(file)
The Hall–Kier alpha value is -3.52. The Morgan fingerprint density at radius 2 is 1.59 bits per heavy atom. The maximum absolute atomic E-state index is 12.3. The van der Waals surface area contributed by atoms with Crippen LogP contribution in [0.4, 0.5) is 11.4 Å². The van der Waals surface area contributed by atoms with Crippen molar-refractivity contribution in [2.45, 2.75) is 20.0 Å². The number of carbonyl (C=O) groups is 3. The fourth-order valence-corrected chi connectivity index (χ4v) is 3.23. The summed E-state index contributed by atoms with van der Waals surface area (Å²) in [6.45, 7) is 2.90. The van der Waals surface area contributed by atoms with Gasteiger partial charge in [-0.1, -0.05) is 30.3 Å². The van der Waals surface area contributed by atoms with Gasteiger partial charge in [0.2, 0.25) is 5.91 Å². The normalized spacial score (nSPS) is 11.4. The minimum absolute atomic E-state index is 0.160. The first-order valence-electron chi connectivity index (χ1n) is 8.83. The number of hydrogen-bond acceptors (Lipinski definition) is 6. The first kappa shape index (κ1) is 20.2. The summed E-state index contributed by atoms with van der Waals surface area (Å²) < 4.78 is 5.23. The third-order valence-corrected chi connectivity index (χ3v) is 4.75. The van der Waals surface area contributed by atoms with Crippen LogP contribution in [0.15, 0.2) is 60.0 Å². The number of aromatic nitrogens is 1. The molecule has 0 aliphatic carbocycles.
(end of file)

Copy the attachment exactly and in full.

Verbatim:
The Hall–Kier alpha value is -3.52. The Morgan fingerprint density at radius 2 is 1.59 bits per heavy atom. The maximum absolute atomic E-state index is 12.3. The van der Waals surface area contributed by atoms with Crippen LogP contribution in [0.4, 0.5) is 11.4 Å². The van der Waals surface area contributed by atoms with Crippen molar-refractivity contribution in [2.45, 2.75) is 20.0 Å². The number of carbonyl (C=O) groups is 3. The fourth-order valence-corrected chi connectivity index (χ4v) is 3.23. The summed E-state index contributed by atoms with van der Waals surface area (Å²) in [6.45, 7) is 2.90. The van der Waals surface area contributed by atoms with Gasteiger partial charge in [-0.1, -0.05) is 30.3 Å². The van der Waals surface area contributed by atoms with Gasteiger partial charge in [0.2, 0.25) is 5.91 Å². The normalized spacial score (nSPS) is 11.4. The minimum absolute atomic E-state index is 0.160. The first-order valence-electron chi connectivity index (χ1n) is 8.83. The number of hydrogen-bond acceptors (Lipinski definition) is 6. The first kappa shape index (κ1) is 20.2. The summed E-state index contributed by atoms with van der Waals surface area (Å²) < 4.78 is 5.23. The third-order valence-corrected chi connectivity index (χ3v) is 4.75. The van der Waals surface area contributed by atoms with Crippen LogP contribution in [0.15, 0.2) is 60.0 Å². The number of aromatic nitrogens is 1. The molecule has 0 aliphatic carbocycles.